Dr William (Bill) Bloss’ research focuses upon Air Pollution and Atmospheric Chemistry -understanding the chemical processes which control the current and future composition of our atmosphere.
Bill’s work looks at two main areas: atmospheric processes which affect the levels of urban air pollutants such as ozone and fine particles which are harmful to human health, and the sources and impacts of naturally occurring halogen, particularly iodine, compounds in the atmosphere.
These topics are studied through a combination of atmospheric field measurements, laboratory investigations into specific reaction systems, and modeling simulations for comparison with observations.
Particles in the air, known as aerosol, are emitted from natural sources and from man-made activities such as vehicle exhaust. Atmospheric particles are harmful to human health and also affect visibility and climate (by scattering and absorbing sunlight, and affecting the formation of clouds). In the atmosphere, aerosol particles undergo chemical processing which alters their composition, size and volatility – Bill’s research aims to understand the effect these changes have on health and climate.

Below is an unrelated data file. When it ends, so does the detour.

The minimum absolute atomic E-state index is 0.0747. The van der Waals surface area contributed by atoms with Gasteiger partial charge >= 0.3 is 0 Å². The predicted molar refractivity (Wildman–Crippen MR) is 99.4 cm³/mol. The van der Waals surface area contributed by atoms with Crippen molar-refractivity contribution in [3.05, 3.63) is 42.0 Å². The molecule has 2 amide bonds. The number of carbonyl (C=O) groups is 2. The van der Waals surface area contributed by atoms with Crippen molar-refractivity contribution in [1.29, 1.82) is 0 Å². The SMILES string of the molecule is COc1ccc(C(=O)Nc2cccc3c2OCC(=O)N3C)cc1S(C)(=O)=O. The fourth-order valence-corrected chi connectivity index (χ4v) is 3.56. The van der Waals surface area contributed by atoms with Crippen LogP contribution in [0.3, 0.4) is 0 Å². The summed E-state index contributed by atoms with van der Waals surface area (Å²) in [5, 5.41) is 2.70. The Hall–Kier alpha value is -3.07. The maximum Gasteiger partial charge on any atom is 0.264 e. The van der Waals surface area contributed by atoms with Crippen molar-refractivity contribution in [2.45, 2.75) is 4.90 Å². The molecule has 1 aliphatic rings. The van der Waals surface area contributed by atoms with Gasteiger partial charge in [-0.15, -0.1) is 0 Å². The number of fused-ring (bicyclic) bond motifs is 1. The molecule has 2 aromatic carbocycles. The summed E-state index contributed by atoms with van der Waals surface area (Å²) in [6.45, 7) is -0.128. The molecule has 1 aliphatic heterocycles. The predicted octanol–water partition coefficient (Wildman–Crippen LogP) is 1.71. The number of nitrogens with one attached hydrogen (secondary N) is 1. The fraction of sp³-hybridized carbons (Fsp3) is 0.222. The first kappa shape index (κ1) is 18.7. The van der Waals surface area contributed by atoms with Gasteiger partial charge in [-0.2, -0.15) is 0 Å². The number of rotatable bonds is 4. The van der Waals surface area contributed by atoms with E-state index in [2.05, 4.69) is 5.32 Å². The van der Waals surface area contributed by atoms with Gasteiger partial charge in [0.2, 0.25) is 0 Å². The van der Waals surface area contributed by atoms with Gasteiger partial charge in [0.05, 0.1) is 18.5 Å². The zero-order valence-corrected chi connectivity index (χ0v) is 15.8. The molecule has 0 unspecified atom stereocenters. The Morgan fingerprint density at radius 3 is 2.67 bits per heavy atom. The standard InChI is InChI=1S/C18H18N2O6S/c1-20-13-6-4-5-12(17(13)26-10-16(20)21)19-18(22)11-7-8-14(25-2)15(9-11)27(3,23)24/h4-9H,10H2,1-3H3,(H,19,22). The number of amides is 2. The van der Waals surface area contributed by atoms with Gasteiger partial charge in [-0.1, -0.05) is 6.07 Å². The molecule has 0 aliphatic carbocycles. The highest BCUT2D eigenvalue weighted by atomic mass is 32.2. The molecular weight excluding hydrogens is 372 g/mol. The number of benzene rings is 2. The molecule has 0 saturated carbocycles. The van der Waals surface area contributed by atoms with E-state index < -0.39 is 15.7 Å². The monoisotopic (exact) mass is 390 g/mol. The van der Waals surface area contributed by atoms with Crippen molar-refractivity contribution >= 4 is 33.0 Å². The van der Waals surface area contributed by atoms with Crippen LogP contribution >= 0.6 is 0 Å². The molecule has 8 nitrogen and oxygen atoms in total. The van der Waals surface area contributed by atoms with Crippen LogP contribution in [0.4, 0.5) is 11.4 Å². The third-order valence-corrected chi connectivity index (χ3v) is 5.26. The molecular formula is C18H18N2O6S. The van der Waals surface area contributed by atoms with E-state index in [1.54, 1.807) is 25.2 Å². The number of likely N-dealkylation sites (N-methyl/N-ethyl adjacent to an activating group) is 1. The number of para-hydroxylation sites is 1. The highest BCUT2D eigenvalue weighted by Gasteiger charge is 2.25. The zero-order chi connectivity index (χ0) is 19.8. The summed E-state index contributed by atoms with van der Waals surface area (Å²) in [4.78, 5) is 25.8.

Atmospheric ozone is beneficial at high altitudes because it acts as a shield from solar UV radiation (the stratospheric ozone layer), but at ground level ozone is a pollutant harmful to health and vegetation (affecting crop yields) and is also a greenhouse gas. Bill’s research addresses this problem, using atmospheric measurements of ozone production and experiments in large simulation ‘smog’ chambers to characterise the atmospheric breakdown of different volatile organic compounds.
Recent field campaigns have taken him to Antarctica, Spain and Ireland, while forthcoming measurements will focus on air quality in London during the 2012 Olympic Games.